Women: At the Ryan event, the only woman speaking got the honor of introducing the candidate. The Biden event was not only different, but went further. The woman speaking was a breast cancer survivor, hence a speaker even better tailored to convey Obama’s message of a women-friendly presidency. Emphasizing the message was Biden’s opening, in which he introduced his daughter, Ashley. “They do not believe in women’s health,” Biden said. It was right at the opening of his remarks, and the vice president delved into it with gusto.
Best line: For Ryan, I think I’ll settle on the empty chair quip. With Biden, my line of choice would be, “When the woman doesn’t get paid equally, the family suffers” — a smart way of turning the main Obama-Biden message into something all-encompassing. Another laugh came when Biden, seemingly reluctantly, “corrected” the president: Romney’s plans are not “sketchy,” they are “Etch A Sketchy,” which got him many laughs.
Foreign policy: I focus specifically on foreign policy for two reasons. One — I’m interested in the topic. Two — the foreign-policy debate was looming. Interestingly, Biden avoided Libya and most other foreign-policy issues. He did talk about Afghanistan, conveying the safe message of withdrawal. And he talked a lot about soldiers and veterans.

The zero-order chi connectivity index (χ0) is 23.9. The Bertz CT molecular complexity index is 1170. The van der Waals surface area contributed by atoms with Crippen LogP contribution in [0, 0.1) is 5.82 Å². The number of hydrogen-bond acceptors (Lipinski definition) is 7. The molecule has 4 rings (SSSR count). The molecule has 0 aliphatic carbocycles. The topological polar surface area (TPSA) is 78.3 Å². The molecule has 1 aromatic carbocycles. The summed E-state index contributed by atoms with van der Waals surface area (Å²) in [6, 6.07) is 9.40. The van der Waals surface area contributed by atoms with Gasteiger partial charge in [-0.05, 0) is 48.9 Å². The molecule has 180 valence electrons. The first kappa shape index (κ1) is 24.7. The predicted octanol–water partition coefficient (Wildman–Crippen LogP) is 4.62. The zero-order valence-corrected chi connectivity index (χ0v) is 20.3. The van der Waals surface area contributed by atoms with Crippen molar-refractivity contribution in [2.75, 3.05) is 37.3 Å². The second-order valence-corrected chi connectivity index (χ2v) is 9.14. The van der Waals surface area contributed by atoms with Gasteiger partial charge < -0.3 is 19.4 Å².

As I wrote earlier, the Romney team seems to believe that the Libya issue — debate moment-of-hesitation aside — is one that benefits the GOP candidate and hurts Obama. And they are not alone. As I was waiting for Biden, I had time to read a couple of articles by other commentators, and came across this paragraph from Charles Krauthammer: “Unfortunately for Obama, there is one more debate — next week — entirely on foreign policy. The burning issue will be Libya and the scandalous parade of fictions told by this administration to explain away the debacle.”
Is Biden’s silence a sign that the Obama team has similar suspicions?
Day 6: West Palm Beach
On the congressional level, only two pairs of Jewish rival candidates have survived all primary battles and other obstacles to face one another. The two Democratic congressmen of California’s 30th District race — the much-talked-about Reps. Howard Berman and Brad Sherman. And two not-so-famous local politicians in Florida.
Meet Lois Frankel, a Democratic candidate, former mayor of West Palm Beach and former minority leader in the Florida House. And meet Adam Hasner, her Republican opponent and former majority leader in the Florida House.
Left: Lois Frankel, Democratic candidate for Florida’s 22nd District. Photo by Tom Williams/CQ Roll Call/Newscom. Right: Adam Hasner, Republican candidate for Florida’s 22nd District. Photo by Tom Williams/CQ Roll Call/Newscom